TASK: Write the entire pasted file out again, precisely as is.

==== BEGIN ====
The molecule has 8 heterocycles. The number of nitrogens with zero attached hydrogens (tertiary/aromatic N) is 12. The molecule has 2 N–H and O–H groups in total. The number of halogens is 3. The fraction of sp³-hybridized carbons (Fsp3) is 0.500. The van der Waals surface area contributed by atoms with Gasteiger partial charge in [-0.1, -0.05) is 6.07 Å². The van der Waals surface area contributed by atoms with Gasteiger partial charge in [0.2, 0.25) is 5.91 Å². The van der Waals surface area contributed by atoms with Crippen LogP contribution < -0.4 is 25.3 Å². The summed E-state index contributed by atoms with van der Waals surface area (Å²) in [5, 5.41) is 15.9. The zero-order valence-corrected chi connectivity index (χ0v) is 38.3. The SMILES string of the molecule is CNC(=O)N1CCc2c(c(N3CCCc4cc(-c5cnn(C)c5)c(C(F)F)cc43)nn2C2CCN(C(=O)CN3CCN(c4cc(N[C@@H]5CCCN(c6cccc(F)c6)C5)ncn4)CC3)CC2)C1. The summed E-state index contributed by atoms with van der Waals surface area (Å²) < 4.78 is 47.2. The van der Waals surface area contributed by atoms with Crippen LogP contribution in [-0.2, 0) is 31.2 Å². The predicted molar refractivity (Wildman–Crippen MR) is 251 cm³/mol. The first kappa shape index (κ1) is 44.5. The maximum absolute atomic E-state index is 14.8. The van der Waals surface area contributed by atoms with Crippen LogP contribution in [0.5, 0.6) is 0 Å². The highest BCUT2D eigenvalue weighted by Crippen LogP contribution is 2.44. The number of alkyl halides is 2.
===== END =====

The molecule has 8 heterocycles. The number of nitrogens with zero attached hydrogens (tertiary/aromatic N) is 12. The molecule has 2 N–H and O–H groups in total. The number of halogens is 3. The fraction of sp³-hybridized carbons (Fsp3) is 0.500. The van der Waals surface area contributed by atoms with Gasteiger partial charge in [-0.1, -0.05) is 6.07 Å². The van der Waals surface area contributed by atoms with Gasteiger partial charge in [0.2, 0.25) is 5.91 Å². The van der Waals surface area contributed by atoms with Crippen LogP contribution < -0.4 is 25.3 Å². The summed E-state index contributed by atoms with van der Waals surface area (Å²) in [5, 5.41) is 15.9. The zero-order valence-corrected chi connectivity index (χ0v) is 38.3. The SMILES string of the molecule is CNC(=O)N1CCc2c(c(N3CCCc4cc(-c5cnn(C)c5)c(C(F)F)cc43)nn2C2CCN(C(=O)CN3CCN(c4cc(N[C@@H]5CCCN(c6cccc(F)c6)C5)ncn4)CC3)CC2)C1. The summed E-state index contributed by atoms with van der Waals surface area (Å²) < 4.78 is 47.2. The van der Waals surface area contributed by atoms with Crippen LogP contribution in [-0.2, 0) is 31.2 Å². The predicted molar refractivity (Wildman–Crippen MR) is 251 cm³/mol. The first kappa shape index (κ1) is 44.5. The maximum absolute atomic E-state index is 14.8. The van der Waals surface area contributed by atoms with Crippen LogP contribution in [0.5, 0.6) is 0 Å². The highest BCUT2D eigenvalue weighted by Crippen LogP contribution is 2.44. The number of alkyl halides is 2.